Good luck to the guys working on this.

    • by cultiv8 (1660093)

      ...it isn't like they could ask someone to go turn it off and on again.

      Just reboot the server [youtube.com]

    • by evilviper (135110) on Sunday March 03, 2013 @07:52PM (#43064059) Journal

      I once had to fix a server some 6000 km away due to a corrupted disk. Doing pdisk and modifying fstab over ssh and then a reboot. You just check and recheck to make sure you did it right and just hope you get a ping a few minutes later.

      It's called out-of-band management. You can bring up a server from bare metal with no working OS installed. Damn near every server out there comes with at least ipmi, and often DRACs/iLos/RSAs with some additional features. All you need to do is give the OoBM interface an IP address (perhaps a DHCP reservation) and you're good to go.

      Even if you're running on desktop-class hardware, you can still fake OoBM pretty well with a serial port. Linux/BSD/etc., will bring-up the serial port as the console as soon as the bootloader starts up, if configured to do so. And if the disk has failed, or otherwise your bootloader doesn't work, hopefully your bios is set to PXE boot, and your pxelinux configuration will give you a serial console as soon as that kicks-in. Throw-in magic sysrq to allow you to reboot a system that's not responding, and you've got something reasonably close to OoBM just about free. You could also supplement this with a watchdog timer and make things even more reliable.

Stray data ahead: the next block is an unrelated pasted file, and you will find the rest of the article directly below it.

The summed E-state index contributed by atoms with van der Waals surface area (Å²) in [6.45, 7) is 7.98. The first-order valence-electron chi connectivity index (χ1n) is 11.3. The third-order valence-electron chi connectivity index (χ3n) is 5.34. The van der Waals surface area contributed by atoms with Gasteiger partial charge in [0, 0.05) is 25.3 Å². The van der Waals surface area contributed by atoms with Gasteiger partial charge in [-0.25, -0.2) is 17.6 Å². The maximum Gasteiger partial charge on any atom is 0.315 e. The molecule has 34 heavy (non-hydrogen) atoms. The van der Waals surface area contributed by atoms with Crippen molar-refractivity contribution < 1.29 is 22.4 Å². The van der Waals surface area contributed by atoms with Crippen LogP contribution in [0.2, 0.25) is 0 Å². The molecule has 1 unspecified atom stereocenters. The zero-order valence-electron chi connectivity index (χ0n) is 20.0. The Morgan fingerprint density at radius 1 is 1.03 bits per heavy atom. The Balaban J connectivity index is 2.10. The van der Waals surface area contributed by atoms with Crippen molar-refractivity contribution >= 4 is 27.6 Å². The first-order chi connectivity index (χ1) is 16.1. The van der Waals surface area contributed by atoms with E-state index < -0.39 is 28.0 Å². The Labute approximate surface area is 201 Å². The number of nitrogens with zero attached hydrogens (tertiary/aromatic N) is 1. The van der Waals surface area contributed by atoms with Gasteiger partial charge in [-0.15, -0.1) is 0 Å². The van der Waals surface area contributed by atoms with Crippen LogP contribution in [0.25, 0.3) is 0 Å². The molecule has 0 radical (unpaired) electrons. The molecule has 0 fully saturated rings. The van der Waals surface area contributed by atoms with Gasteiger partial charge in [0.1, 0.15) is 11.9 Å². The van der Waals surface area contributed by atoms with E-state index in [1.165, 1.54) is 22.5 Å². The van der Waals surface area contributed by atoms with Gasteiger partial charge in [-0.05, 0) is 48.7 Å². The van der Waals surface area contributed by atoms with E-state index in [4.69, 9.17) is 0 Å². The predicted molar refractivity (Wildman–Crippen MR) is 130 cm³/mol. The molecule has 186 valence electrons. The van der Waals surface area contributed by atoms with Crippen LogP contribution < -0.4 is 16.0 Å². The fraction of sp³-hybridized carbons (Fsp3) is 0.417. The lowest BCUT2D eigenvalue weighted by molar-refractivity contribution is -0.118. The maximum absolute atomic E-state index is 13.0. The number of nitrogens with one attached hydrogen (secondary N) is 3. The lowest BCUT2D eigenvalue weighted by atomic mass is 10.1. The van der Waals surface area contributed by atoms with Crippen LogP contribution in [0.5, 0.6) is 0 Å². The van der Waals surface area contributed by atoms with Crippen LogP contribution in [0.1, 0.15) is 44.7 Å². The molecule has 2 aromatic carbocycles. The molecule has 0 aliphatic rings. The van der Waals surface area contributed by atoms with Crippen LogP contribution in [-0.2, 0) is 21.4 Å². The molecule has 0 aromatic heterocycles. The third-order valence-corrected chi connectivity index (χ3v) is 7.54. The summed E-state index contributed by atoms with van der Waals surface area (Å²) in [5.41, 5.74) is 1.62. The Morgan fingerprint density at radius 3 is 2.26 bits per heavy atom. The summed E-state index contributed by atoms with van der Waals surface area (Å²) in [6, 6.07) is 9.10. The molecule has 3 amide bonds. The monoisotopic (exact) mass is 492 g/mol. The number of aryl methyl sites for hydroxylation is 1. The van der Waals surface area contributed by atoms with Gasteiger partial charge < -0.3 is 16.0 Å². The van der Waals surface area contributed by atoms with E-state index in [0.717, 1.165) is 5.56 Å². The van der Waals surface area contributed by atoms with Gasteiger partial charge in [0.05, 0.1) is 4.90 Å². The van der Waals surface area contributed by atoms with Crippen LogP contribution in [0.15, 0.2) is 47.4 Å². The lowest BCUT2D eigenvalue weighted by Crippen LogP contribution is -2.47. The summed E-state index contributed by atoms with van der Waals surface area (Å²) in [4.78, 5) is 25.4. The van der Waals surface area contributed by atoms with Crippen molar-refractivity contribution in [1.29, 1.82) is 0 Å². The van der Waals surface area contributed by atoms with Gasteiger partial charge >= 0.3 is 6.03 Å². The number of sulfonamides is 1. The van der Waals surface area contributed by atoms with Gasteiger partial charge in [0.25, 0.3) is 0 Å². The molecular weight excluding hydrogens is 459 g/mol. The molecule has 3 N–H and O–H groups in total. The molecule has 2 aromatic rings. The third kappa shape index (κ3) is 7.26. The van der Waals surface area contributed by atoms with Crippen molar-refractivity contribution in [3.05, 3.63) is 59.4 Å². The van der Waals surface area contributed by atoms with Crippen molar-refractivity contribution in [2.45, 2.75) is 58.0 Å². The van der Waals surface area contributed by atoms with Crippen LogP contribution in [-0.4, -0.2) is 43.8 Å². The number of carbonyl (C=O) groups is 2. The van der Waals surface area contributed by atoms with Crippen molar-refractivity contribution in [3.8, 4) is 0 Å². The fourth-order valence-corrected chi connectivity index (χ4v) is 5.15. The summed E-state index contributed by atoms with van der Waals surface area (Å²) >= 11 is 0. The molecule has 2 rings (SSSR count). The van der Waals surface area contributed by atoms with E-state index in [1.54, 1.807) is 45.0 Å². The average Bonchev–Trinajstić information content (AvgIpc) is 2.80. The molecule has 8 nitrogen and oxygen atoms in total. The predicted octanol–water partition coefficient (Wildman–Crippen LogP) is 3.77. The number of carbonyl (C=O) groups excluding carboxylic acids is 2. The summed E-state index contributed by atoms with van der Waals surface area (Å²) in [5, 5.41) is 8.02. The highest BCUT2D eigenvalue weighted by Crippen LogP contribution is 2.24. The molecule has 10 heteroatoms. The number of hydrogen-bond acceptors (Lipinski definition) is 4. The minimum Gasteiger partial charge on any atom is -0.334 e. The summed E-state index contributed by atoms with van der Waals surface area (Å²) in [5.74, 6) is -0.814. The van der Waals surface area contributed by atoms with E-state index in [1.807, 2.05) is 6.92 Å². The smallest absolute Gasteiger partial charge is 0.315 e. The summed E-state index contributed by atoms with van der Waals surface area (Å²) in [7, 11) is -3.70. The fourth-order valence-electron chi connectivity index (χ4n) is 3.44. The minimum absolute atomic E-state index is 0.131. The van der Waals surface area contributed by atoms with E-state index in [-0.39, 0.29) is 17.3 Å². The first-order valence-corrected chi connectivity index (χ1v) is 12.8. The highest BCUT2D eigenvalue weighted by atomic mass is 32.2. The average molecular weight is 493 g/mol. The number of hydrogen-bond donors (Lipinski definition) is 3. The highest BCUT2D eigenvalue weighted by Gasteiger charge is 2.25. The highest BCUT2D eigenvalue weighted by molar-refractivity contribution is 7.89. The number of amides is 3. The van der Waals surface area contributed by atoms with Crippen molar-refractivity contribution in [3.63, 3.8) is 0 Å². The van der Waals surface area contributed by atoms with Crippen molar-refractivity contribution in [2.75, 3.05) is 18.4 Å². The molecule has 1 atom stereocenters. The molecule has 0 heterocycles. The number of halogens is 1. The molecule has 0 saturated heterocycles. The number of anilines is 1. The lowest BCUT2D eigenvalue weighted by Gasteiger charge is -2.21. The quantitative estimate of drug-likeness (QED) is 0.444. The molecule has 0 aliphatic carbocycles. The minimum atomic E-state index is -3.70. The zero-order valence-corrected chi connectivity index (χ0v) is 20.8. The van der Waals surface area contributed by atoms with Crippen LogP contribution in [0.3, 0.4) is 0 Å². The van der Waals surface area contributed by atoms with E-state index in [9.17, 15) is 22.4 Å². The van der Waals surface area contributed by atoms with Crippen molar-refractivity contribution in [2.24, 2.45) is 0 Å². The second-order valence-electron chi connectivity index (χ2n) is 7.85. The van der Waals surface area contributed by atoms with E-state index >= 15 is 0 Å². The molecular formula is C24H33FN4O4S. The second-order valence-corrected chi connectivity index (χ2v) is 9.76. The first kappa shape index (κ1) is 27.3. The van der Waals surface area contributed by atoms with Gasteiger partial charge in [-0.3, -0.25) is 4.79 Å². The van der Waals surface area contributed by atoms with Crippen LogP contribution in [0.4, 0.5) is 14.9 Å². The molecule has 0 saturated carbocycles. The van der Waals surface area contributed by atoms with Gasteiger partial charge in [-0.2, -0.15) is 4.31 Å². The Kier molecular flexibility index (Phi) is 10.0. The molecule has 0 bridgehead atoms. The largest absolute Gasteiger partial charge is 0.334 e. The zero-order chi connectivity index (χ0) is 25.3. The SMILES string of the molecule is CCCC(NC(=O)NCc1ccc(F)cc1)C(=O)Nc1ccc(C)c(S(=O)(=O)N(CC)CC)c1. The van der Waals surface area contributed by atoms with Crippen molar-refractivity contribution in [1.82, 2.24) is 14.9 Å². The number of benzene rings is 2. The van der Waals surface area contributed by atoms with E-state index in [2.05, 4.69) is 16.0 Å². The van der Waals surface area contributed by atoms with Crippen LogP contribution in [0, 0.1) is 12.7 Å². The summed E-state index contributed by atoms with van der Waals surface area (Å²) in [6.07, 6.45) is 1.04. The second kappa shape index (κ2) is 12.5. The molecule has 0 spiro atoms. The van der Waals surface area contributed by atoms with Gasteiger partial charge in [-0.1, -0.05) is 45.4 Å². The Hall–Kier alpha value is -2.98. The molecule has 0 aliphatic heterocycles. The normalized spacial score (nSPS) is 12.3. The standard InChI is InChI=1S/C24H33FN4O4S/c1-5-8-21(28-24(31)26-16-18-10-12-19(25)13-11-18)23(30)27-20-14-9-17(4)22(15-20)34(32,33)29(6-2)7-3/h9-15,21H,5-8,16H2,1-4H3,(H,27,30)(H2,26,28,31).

But as cheap as server-class hardware is, and the ubiquity of ipmi, it's probably not worthwhile going the cheap route.

      • by cthulhu11 (842924)

        All you need to do is give the OoBM interface an IP address (perhaps a DHCP reservation) and you're good to go.

        "You too can be a MILLIONAIRE, and never pay taxes! First step: get a million dollars" This is one place where server manufacturers all too often mistake rackmount servers for desktops. I demo'd an IBM x-something system last year and the thing was a non-starter. Serial console didn't work out of the box, and even the elaborate legacy-KVM steps they came up with couldn't make the thing work. Talked to Cisco about their UCS systems, and they thoroughly were incapable of understanding. "Just hook up a

        • by evilviper (135110)

          I don't know why you're having these millions of insurmountable problems with OoBM, but I can assure you, it's only you... everyone else in the world has things working just fine.

          Rack a server, plug in the power and ethernet cables, then use the front panel LCD menu to assign the static IP address for each one if you don't like DHCP, maybe set the password depending on vendor, and get the hell out of there. Or you can plug in video and keyboard to do it via the BIOS screen prompts. Done it with hundreds

          • by cthulhu11 (842924)